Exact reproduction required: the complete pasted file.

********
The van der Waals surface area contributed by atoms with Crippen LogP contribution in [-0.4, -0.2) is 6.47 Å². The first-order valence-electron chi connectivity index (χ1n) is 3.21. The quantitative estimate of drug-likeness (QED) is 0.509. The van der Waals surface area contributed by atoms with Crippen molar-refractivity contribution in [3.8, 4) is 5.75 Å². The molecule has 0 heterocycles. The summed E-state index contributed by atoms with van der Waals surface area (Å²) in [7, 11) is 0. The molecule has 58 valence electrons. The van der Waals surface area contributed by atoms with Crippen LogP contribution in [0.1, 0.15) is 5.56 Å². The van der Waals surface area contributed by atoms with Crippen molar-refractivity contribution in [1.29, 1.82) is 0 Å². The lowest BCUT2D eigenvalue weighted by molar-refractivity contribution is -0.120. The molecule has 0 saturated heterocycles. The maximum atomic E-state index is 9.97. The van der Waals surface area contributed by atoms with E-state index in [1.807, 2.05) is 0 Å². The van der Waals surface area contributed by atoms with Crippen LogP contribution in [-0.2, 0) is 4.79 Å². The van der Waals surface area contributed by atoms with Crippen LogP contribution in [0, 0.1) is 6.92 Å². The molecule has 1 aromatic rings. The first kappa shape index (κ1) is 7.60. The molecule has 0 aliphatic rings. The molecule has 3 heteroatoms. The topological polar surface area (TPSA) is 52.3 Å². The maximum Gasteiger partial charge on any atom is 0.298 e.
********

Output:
The van der Waals surface area contributed by atoms with Crippen LogP contribution in [-0.4, -0.2) is 6.47 Å². The first-order valence-electron chi connectivity index (χ1n) is 3.21. The quantitative estimate of drug-likeness (QED) is 0.509. The van der Waals surface area contributed by atoms with Crippen molar-refractivity contribution in [3.8, 4) is 5.75 Å². The molecule has 0 heterocycles. The summed E-state index contributed by atoms with van der Waals surface area (Å²) in [7, 11) is 0. The molecule has 58 valence electrons. The van der Waals surface area contributed by atoms with Crippen LogP contribution in [0.1, 0.15) is 5.56 Å². The van der Waals surface area contributed by atoms with Crippen molar-refractivity contribution in [1.29, 1.82) is 0 Å². The lowest BCUT2D eigenvalue weighted by molar-refractivity contribution is -0.120. The molecule has 0 saturated heterocycles. The maximum atomic E-state index is 9.97. The van der Waals surface area contributed by atoms with E-state index in [1.807, 2.05) is 0 Å². The van der Waals surface area contributed by atoms with Crippen LogP contribution in [-0.2, 0) is 4.79 Å². The van der Waals surface area contributed by atoms with Crippen LogP contribution in [0, 0.1) is 6.92 Å². The molecule has 1 aromatic rings. The first kappa shape index (κ1) is 7.60. The molecule has 0 aliphatic rings. The molecule has 3 heteroatoms. The topological polar surface area (TPSA) is 52.3 Å². The maximum Gasteiger partial charge on any atom is 0.298 e.